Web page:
College has taught me a lot of things:
It’s taught me how to write a feature story.
It’s taught me how to understand the distribution of health outcomes in populations.
But more than anything else, it’s taught me that everyone is going through something — and that more often than not, we don’t have the slightest clue.
I’ve written about it in these pages before, but it breaks my heart every time one of my friends opens up about their struggles, not because they had the courage to share their trials and traumas, but because I often had no idea they were experiencing them in the first place.
Sometimes, I had no idea they were struggling at all.
That, to me, is the scariest part of the conversation surrounding mental health. So often, when we talk about this topic, we are referring to people with mental illness, as defined by the Diagnostic and Statistical Manual of Mental Disorders. We’re talking about our friends and family members who have been diagnosed as depressed, or bipolar, or schizophrenic.
And those people deserve the attention. They deserve the support and resources. They deserve the world.
But I think we would be remiss not to also mention the other 75% of the population that hasn’t been diagnosed with a mental disorder, but still struggles nonetheless to get through the day. The segment of the population that maybe doesn’t scream “therapy” or “counseling,” but could still benefit from social and communal support.
The segment of the population — the entire population, really — that suffers from loneliness, normative stress and grief, and yet is often cast aside because those aren’t classified as mental disorders by the DSM-5.
The segment of the population that often struggles in silence.
I’ve reported extensively on mental health, and it never fails to astound me just how many people are affected by these ailments. I’m talking about the international student adjusting to a new country and the domestic student struggling to fit in — but also the student-athlete who is overwhelmed by their rigorous training schedule, the sorority member who finds themselves fighting to get out of the shadows of their peers, the club president who feels an empty pit in their stomach despite being surrounded by countless others.
I’m talking about myself, someone who has a tremendous support system and is involved with numerous campus organizations, yet experiences many of the aforementioned problems.
We need to reach these students, too.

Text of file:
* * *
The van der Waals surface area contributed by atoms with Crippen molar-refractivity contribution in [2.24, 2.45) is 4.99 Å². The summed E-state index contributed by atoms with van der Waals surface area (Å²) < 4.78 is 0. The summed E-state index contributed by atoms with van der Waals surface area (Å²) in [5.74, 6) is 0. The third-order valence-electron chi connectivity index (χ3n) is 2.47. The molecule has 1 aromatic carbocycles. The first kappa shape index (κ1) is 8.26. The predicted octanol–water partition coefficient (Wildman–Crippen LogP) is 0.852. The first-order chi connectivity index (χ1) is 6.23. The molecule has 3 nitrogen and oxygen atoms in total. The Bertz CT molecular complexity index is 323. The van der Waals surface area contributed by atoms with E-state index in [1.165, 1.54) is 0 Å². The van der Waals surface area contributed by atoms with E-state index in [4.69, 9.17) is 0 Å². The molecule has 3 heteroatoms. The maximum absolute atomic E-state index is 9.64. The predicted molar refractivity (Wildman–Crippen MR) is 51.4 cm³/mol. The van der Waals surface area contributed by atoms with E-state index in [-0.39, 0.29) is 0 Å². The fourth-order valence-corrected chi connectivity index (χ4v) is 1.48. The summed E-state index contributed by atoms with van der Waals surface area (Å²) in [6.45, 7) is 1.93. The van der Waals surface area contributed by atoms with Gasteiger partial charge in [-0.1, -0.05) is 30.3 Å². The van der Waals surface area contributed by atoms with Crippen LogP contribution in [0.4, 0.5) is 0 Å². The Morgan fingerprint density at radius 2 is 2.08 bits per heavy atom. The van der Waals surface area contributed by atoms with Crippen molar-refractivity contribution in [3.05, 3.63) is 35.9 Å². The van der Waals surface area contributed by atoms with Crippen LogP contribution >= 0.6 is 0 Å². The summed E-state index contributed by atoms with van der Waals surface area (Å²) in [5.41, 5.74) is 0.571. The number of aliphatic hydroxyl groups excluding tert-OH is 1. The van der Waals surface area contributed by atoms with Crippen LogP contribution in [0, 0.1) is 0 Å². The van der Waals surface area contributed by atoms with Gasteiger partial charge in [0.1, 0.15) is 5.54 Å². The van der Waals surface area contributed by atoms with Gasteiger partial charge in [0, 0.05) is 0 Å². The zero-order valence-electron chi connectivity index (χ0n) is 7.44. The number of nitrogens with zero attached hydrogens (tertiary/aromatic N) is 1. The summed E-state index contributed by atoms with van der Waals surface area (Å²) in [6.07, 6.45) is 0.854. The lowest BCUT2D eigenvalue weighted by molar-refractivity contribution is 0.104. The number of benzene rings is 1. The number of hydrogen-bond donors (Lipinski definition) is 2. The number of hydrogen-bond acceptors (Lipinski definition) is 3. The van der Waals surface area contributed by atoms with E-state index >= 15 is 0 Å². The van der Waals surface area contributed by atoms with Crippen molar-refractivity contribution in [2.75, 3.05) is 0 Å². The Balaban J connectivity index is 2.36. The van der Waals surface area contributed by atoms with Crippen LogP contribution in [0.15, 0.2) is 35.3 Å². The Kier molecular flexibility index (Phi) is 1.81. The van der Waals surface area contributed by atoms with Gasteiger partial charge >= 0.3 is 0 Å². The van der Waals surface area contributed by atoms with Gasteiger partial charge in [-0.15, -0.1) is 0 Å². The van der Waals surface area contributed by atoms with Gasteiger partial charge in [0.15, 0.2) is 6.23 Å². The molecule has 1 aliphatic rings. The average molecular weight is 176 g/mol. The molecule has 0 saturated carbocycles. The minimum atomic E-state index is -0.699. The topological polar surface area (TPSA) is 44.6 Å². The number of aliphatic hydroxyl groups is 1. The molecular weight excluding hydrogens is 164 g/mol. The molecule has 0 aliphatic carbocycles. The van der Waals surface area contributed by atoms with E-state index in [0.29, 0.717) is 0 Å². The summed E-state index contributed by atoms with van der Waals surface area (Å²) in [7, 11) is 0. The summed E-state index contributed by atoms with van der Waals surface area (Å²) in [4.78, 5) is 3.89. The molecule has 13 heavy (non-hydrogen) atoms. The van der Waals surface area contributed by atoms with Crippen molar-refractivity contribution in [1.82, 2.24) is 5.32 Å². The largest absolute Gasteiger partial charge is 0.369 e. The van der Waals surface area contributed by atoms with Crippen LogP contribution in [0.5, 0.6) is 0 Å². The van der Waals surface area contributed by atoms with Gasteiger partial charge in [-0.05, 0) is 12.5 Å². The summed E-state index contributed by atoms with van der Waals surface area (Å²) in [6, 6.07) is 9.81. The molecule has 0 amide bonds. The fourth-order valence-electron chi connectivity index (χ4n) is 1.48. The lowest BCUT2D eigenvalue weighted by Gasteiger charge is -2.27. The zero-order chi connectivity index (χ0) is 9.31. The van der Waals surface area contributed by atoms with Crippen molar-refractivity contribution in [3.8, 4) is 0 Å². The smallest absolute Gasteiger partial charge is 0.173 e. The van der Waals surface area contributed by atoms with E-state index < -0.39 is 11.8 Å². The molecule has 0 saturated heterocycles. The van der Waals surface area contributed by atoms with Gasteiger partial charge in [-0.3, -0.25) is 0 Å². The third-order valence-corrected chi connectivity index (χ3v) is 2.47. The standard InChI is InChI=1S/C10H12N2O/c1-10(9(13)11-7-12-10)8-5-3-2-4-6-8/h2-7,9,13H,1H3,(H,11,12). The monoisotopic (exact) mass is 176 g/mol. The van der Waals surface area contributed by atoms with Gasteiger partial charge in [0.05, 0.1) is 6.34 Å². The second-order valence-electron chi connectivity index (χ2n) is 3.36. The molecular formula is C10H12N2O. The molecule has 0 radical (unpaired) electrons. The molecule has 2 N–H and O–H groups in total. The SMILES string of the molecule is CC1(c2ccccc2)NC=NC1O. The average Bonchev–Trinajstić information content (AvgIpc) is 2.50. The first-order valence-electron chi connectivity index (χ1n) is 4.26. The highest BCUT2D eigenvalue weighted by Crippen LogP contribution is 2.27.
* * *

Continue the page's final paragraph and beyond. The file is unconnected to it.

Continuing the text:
In fact, I would argue that in certain cases, these students need these resources more than ever. We often see these people as our “strong” friends; there’s no way they need the help, we tell ourselves. Look how many likes they get on their Instagram posts. Look how many people are in their lives. Look how often they go to parties.
There’s no way they can be unhappy. Just look at them.
But I think that’s the cruel irony here. Sometimes, it’s the people who look the happiest who are struggling the most inside. As a student journalist, one of my — admittedly upsetting — jobs is to talk to friends and family members after tragedy strikes.
It never fails to amaze me how often I hear these refrains:
There weren’t any signs.
I didn’t know they felt that way.
I wish I would have known.
I think it’s incumbent on us as a university to figure out a way to reach these students — the other 75% — who you can argue maybe don’t need counseling or therapy, but who could still greatly benefit from other programs and initiatives.
I’m so tired of hearing my “strong” friends talk about how much they’re struggling. Not because they’re struggling; that’s normal and acceptable. And not because they’re choosing to open up about their struggles; that requires great courage and I’m always grateful when they do it. But because we, as a university, don’t seem to be doing enough about it.
In my conversations with Brian Hamluk, our new vice president for student life, I have sensed a real commitment to helping these students. In my conversations with Sharon Mitchell, our counseling services director, I’ve sensed a similar — if less pronounced — commitment.
But I want to hear it from President Tripathi and Provost Weber.
Heck, I don’t want to hear it; I want to see it.
I want to see real progress. I want to see real initiatives — mental health first aid, community-building activities that reach all students, Health Promotion programs that students are aware of — come to life on this campus. I want to see a concerted effort to reach these students as they fight unimaginable fights.
Because too many “strong” students are suffering in silence right now. And we have an opportunity to help them.
Let’s not squander that opportunity.
Justin Weiss is the managing editor and can be reached at email@example.com
Justin Weiss is the The Spectrum's managing editor. In his free time, he can be found hiking, playing baseball or throwing things at his TV when his sports teams aren't winning. His words have appeared in Elite Sports New York and the Long Island Herald. He can be found on Twitter @Jwmlb1.